A very simple charger to look at from ISDT, but it can do more than the looks shows. It will charge NiMh, LiFePO4 and regular LiIon batteries in AA and AAA size.
I got the charger in a cardboard box
The pack included the charger, a usb cable and a instruction sheet.
The charger is usb powered.
There is one multicolor led for each slot. The color and blink pattern are used to show chemistry and charge state:
- Orange/yellow: NiMH
- Purple: LiFePO4 or LiIon
- Green: Charge done
- Red: Error, number of flashes shows type.
- Up to 25% charge: Single flash
- 25% to 75% charge: Double flash
- More than 75% charge: Triple flash
The charger uses the typical design with two level slots for AA/AAA batteries. This design limits its usability for LiIon, it will only work with button top unprotected cells. The plus pole will not connect to a flat top and the slot is too short for a protected cell.
Only unprotected button top cells will fit.
Charging 4.2V LiIon
- Power consumption when idle is 60mA from usb.
- When charging the usb power draw is kept at 500mA or lower.
- Without power it will not discharge a batteries with any significant current
The charge current for LiIon is about 0.5A, but there is not much CC/CV shape in the charge curve, instead it trickle charges the battery to 4.2V
The other 3 slots look similar.
Here I put a few more batteries in the charger and the current dropped.
The charger need less than 5 seconds to get up in current, it looks like the 0.1ohm test resistance I have added is reducing the charge current some. The charger is turning voltage off to measure voltage.
Charging 3.6V LiIon (LiFePO4)
The charger can automatic recognize LiFePO4, it must be related to the pulsing charge current.
The charger uses low current up to 3V
M1: 33.4°C, M2: 32.8°C, HS1: 36.6°C
I only have two test button top LiFePO4 14500 batteries, these are handled without much heat.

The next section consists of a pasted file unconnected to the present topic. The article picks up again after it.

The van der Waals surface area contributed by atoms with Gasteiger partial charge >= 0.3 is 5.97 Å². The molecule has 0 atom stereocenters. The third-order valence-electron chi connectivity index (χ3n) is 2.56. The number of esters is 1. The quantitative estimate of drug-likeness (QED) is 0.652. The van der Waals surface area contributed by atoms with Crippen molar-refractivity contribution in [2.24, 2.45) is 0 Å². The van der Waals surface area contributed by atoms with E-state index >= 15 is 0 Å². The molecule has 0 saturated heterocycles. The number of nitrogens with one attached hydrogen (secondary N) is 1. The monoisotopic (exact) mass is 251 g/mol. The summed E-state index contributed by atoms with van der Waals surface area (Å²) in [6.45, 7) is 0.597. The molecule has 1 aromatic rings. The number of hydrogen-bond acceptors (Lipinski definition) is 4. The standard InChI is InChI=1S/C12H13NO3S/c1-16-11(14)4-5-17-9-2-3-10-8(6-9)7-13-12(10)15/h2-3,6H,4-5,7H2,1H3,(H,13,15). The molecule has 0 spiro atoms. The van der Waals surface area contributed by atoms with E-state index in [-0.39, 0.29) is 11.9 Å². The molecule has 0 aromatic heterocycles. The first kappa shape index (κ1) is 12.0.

Because a LiFePO4 often is below 3V when starting to charge, the initial charging is at low current.
This looks like a fairly good -dv/dt charge curve with slightly below 1A current.
All 4 slots is about the same, but the reaction time when the battery is full varies a bit.
The two high capacity batteries are also charged fine.
The AAA is charge at 1A and termination is slightly premature.
With 4 batteries the current is reduce significantly, probably to keep the usb power draw at about 500mA
M1: 40.1°C, M2: 42.6°C, M3: 42.1°C, M4: 40.4°C, M5: 43.8°C, HS1: 47.1°C
With 4 NiMH batteries in this compact format there is some heat.
The charger needs about 7 second to start a NiMH charger, mostly because it turns the current on gradually.
The current changes when putting in or taking out batteries.
This charger looks like a AA/AAA charger, but it also handles small LiFePO4 and LiIon cells, all of them with automatic detection.
It is important to note that the charger only works with unprotected button top cell, this means all common NiMH, some LiFePO4 and few LiIon.
The charger only draws 0.5A from usb, it makes it a fairly slow charge when it has a full load of batteries, but it can be used with just about any usb outlet.
The LiIon charging is not really a CC/CV charge, but more like a CC charge with pulses to fill the cell.
With LiFePO4 it looks better, it is a CC charger, but it do not supplement with pulses.
With NiMH the charger works fine.
For NiMH and LiFePO4 I will call it fairly good and it is very compact.
The charger was supplied by Banggood for review.
Here is an explanation on how I did the above charge curves: How do I test a charger